Bank loans are loans issued by below investment-grade companies for short-term funding purposes with higher yield than short-term debt and involve risk.
Because of its narrow focus, sector investing will be subject to greater volatility than investing more broadly across many sectors and companies.
Commodity-linked investments may be more volatile and less liquid than the underlying instruments or measures, and their value may be affected by the performance of the overall commodities baskets as well as weather, disease, and regulatory developments.
Government bonds and Treasury bills are guaranteed by the U.S. government as to the timely payment of principal and interest and, if held to maturity, offer a fixed rate of return and fixed principal value. However, the value of fund shares is not guaranteed and will fluctuate.
Investing in foreign and emerging markets debt securities involves special additional risks. These risks include, but are not limited to, currency risk, geopolitical and regulatory risk, and risk associated with varying settlement standards.
High-yield/junk bonds are not investment-grade securities, involve substantial risks, and generally should be part of the diversified portfolio of sophisticated investors.
Municipal bonds are subject to availability, price, and to market and interest rate risk if sold prior to maturity. Bond values will decline as interest rate rise. Interest income may be subject to the alternative minimum tax. Federally tax-free but other state and local taxes may apply.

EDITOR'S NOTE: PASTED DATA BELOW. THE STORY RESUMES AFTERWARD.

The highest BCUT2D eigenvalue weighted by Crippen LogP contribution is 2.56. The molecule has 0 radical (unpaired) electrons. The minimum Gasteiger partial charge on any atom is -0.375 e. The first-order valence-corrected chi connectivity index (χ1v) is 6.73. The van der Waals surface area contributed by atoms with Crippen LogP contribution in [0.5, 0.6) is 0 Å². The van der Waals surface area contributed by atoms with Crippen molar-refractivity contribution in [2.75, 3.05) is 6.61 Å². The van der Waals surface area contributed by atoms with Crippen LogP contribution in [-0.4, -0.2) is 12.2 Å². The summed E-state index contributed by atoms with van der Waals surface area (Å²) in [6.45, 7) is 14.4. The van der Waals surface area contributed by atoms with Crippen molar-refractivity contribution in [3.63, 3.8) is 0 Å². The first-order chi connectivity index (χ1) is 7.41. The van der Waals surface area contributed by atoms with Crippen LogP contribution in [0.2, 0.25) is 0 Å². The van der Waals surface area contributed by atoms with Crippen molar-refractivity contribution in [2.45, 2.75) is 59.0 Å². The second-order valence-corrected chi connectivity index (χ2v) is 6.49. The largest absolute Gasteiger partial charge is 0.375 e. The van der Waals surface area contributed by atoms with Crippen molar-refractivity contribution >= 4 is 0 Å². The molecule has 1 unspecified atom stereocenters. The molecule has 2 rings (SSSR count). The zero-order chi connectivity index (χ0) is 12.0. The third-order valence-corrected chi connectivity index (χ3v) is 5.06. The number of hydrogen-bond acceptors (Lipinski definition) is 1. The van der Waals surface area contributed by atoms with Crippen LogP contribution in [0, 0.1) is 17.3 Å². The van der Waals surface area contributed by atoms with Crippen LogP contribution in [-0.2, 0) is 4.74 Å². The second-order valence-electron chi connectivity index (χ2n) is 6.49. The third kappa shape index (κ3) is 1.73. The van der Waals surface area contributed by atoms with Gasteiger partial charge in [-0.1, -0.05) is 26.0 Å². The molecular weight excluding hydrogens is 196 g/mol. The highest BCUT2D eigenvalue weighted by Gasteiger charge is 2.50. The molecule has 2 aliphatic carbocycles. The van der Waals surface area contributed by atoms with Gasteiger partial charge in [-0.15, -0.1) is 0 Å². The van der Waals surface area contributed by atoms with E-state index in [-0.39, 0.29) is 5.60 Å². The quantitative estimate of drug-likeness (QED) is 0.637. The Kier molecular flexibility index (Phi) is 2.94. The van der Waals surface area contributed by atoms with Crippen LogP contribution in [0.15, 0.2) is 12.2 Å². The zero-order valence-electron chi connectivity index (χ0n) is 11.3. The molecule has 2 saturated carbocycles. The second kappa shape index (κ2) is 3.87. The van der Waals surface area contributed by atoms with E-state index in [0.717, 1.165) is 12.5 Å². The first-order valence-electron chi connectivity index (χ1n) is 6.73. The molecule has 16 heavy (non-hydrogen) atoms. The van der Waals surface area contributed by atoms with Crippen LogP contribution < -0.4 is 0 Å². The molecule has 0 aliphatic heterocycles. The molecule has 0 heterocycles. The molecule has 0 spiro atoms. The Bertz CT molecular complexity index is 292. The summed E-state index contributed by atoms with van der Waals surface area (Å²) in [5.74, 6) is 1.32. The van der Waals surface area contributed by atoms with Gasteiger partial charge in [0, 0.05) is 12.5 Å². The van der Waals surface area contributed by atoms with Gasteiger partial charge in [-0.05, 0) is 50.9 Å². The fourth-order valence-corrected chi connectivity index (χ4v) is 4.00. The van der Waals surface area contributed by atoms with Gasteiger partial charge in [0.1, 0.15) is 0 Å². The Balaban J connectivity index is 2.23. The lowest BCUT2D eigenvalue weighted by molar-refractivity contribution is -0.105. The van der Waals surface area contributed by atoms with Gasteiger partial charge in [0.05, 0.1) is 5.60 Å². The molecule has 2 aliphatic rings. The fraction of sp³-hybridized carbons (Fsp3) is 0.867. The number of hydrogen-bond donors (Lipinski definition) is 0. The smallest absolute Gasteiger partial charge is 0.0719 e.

Investing in real estate/REITs involves special risks such as potential illiquidity and may not be suitable for all investors. There is no assurance that the investment objectives of this program will be attained.
Currency risk is a form of risk that arises from the change in price of one currency against another. Whenever investors or companies have assets or business operations across national borders, they face currency risk if their positions are not hedged.
Technical Analysis is a methodology for evaluating securities based on statistics generated by market activity, such as past prices, volume and momentum, and is not intended to be used as the sole mechanism for trading decisions. Technical analysts do not attempt to measure a security’s intrinsic value, but instead use charts and other tools to identify patterns and trends. Technical analysis carries inherent risk, chief amongst which is that past performance is not indicative of future results. Technical Analysis should be used in conjunction with Fundamental Analysis within the decision making process and shall include but not be limited to the following considerations: investment thesis, suitability, expected time horizon, and operational factors, such as trading costs are examples.
This research material has been prepared by LPL Financial LLC.
To the extent you are receiving investment advice from a separately registered independent investment advisor, please note that LPL Financial LLC is not an affiliate of and makes no representation with respect to such entity.
Not FDIC/NCUA Insured | Not Bank/Credit Union Guaranteed | May Lose Value | Not Guaranteed by any Government Agency | Not a Bank/Credit Union Deposit
Securities and Advisory services offered through LPL Financial LLC, a Registered Investment Advisor
Tracking # 1-524139